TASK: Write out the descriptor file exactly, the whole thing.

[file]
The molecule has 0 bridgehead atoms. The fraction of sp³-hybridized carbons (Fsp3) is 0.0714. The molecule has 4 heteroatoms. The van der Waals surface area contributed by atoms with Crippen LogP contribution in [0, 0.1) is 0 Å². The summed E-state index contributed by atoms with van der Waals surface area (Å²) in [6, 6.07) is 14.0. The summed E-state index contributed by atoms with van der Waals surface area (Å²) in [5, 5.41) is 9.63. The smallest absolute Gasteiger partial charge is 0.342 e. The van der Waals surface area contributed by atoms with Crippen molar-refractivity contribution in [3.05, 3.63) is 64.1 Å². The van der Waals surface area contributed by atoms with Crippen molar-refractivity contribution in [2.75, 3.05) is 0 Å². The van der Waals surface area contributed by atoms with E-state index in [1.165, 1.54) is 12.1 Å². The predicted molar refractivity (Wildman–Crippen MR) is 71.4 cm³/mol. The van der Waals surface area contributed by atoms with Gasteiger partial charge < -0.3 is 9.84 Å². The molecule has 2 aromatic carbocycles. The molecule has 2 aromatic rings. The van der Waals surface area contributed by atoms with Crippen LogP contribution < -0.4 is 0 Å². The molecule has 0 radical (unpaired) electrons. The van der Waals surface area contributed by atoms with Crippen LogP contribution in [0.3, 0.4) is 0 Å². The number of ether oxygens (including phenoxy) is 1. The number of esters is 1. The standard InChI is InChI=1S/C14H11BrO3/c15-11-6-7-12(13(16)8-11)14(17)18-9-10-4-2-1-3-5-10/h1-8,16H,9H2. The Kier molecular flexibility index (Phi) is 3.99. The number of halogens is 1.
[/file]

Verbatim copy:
The molecule has 0 bridgehead atoms. The fraction of sp³-hybridized carbons (Fsp3) is 0.0714. The molecule has 4 heteroatoms. The van der Waals surface area contributed by atoms with Crippen LogP contribution in [0, 0.1) is 0 Å². The summed E-state index contributed by atoms with van der Waals surface area (Å²) in [6, 6.07) is 14.0. The summed E-state index contributed by atoms with van der Waals surface area (Å²) in [5, 5.41) is 9.63. The smallest absolute Gasteiger partial charge is 0.342 e. The van der Waals surface area contributed by atoms with Crippen molar-refractivity contribution in [3.05, 3.63) is 64.1 Å². The van der Waals surface area contributed by atoms with Crippen molar-refractivity contribution in [2.75, 3.05) is 0 Å². The van der Waals surface area contributed by atoms with E-state index in [1.165, 1.54) is 12.1 Å². The predicted molar refractivity (Wildman–Crippen MR) is 71.4 cm³/mol. The van der Waals surface area contributed by atoms with Gasteiger partial charge < -0.3 is 9.84 Å². The molecule has 2 aromatic carbocycles. The molecule has 2 aromatic rings. The van der Waals surface area contributed by atoms with Crippen LogP contribution < -0.4 is 0 Å². The molecule has 0 radical (unpaired) electrons. The van der Waals surface area contributed by atoms with Crippen LogP contribution in [0.3, 0.4) is 0 Å². The number of ether oxygens (including phenoxy) is 1. The number of esters is 1. The standard InChI is InChI=1S/C14H11BrO3/c15-11-6-7-12(13(16)8-11)14(17)18-9-10-4-2-1-3-5-10/h1-8,16H,9H2. The Kier molecular flexibility index (Phi) is 3.99. The number of halogens is 1.